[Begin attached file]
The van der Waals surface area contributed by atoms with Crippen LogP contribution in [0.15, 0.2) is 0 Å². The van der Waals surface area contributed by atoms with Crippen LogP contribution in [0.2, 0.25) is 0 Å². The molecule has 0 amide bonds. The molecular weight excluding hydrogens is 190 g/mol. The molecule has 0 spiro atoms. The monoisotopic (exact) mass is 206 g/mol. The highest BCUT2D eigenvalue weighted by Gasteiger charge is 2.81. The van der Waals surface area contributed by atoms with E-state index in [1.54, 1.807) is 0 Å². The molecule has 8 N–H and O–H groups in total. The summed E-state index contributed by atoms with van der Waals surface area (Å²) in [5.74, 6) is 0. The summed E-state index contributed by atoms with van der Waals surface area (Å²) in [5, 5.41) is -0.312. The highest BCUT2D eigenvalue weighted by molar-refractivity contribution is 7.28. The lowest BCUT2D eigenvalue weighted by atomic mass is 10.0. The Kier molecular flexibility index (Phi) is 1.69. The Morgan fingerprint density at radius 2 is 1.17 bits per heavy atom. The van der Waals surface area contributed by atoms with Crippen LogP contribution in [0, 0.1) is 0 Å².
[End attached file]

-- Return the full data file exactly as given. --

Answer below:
The van der Waals surface area contributed by atoms with Crippen LogP contribution in [0.15, 0.2) is 0 Å². The van der Waals surface area contributed by atoms with Crippen LogP contribution in [0.2, 0.25) is 0 Å². The molecule has 0 amide bonds. The molecular weight excluding hydrogens is 190 g/mol. The molecule has 0 spiro atoms. The monoisotopic (exact) mass is 206 g/mol. The highest BCUT2D eigenvalue weighted by Gasteiger charge is 2.81. The van der Waals surface area contributed by atoms with E-state index in [1.54, 1.807) is 0 Å². The molecule has 8 N–H and O–H groups in total. The summed E-state index contributed by atoms with van der Waals surface area (Å²) in [5.74, 6) is 0. The summed E-state index contributed by atoms with van der Waals surface area (Å²) in [5, 5.41) is -0.312. The highest BCUT2D eigenvalue weighted by molar-refractivity contribution is 7.28. The lowest BCUT2D eigenvalue weighted by atomic mass is 10.0. The Kier molecular flexibility index (Phi) is 1.69. The Morgan fingerprint density at radius 2 is 1.17 bits per heavy atom. The van der Waals surface area contributed by atoms with Crippen LogP contribution in [0, 0.1) is 0 Å².